The Paris, Idaho, tabernacle, with its tower that can be seen for miles and its unique ceiling crafted by a former ship’s carpenter, is a landmark in southern Idaho. This year, the structure so lovingly built by pioneer craftsmen is one hundred years old, so residents, former residents, and visitors to Paris celebrated its centennial on July 25 to 29 in a series of events that included a historical play written for the occasion, a parade, and a commemorative program.
The program, held on Saturday, July 29, featured talks by three General Authorities—Elder Hugh W. Pinnock of the Presidency of the Seventy and Elder F. Melvin Hammond and Elder Richard P. Lindsay of the Second Quorum of the Seventy.
Elder Pinnock pointed out that the difficulties pioneers faced made Bear Lake Valley, straddling the Utah-Idaho border, “a sort of geographic Zion’s Camp experience” that brought forth a particularly hardy group of Latter-day Saints whose descendants have had a great influence throughout the Church. He called on today’s members to emulate the faith, the intellectual liveliness, the resourcefulness and ingenuity, the courage and love of God that those pioneers showed. Like them, he advised, we should focus our efforts in life on spiritual pursuits—on the activities that matter most in eternity.
Elder Lindsay recalled a prophecy of President Brigham Young, during the hard times of the first years in the Salt Lake Valley, that the rich and influential of the world would come to envy the Saints in their mountain homes.
“When our people were living in little log cabins,” he reflected, “they were dreaming of the spires of the Salt Lake Temple.” The things they foresaw have come to pass, he said, elaborating on the strength of the pioneer spirit. “We need more of that kind of spirit today.”
He called on the descendants of the Idaho pioneers to reach out to others. “Help them to understand that the frontier of the Church is now the world.”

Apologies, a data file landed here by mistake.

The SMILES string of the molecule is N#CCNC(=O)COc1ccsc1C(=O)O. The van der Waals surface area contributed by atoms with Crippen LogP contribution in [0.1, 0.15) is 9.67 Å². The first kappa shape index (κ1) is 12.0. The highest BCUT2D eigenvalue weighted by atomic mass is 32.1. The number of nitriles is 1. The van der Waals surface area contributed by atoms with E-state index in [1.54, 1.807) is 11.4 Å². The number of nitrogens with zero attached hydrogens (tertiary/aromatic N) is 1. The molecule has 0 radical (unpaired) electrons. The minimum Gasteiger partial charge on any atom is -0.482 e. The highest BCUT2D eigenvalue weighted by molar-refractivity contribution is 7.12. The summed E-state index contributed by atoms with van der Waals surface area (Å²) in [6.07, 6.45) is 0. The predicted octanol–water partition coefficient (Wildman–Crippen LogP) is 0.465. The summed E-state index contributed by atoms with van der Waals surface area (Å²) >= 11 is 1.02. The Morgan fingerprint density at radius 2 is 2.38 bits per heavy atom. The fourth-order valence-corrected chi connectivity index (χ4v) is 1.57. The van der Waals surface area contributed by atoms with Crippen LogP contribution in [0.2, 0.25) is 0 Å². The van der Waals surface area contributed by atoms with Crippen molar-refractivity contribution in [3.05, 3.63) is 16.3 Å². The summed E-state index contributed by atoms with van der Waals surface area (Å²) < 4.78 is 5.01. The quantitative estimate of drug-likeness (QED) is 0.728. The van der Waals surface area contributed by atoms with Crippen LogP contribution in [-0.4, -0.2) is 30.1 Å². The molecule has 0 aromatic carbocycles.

Elder Hammond added his own testimony that the pioneer spirit is still needed today, in a much broader field. He spoke of the need for members with that spirit to take the gospel throughout the world. “You are pioneers, and the world is just opening to the restored gospel.”
Friday, July 28, was Pioneer Family Association Day in Paris. A presentation in the tabernacle dramatized the life of Elder Charles C. Rich, the member of the Quorum of the Twelve who was called by Brigham Young to lead colonization efforts in the Bear Lake Valley in 1863.
In addition to the commemorative program on Saturday afternoon, there was a parade in the morning, a flagpole dedication on the tabernacle lawn, and an evening class reunion program for all those who graduated from Fielding Academy, later Fielding High School, in Paris.
Saturday’s events drew between two thousand and three thousand people to Paris, a town whose population is just over seven hundred.
The week’s events culminated in a Sunday sacrament service in the tabernacle focusing on the pioneers, represented by some of their living descendants. Among the congregation were guests from stakes once part of the Bear Lake (now Paris Idaho) Stake. The stake once included Montpelier, Grace, and Soda Springs in Idaho, and Afton, Thayne, and Kemmerer in Wyoming.
Correspondent: Dorothy C. Law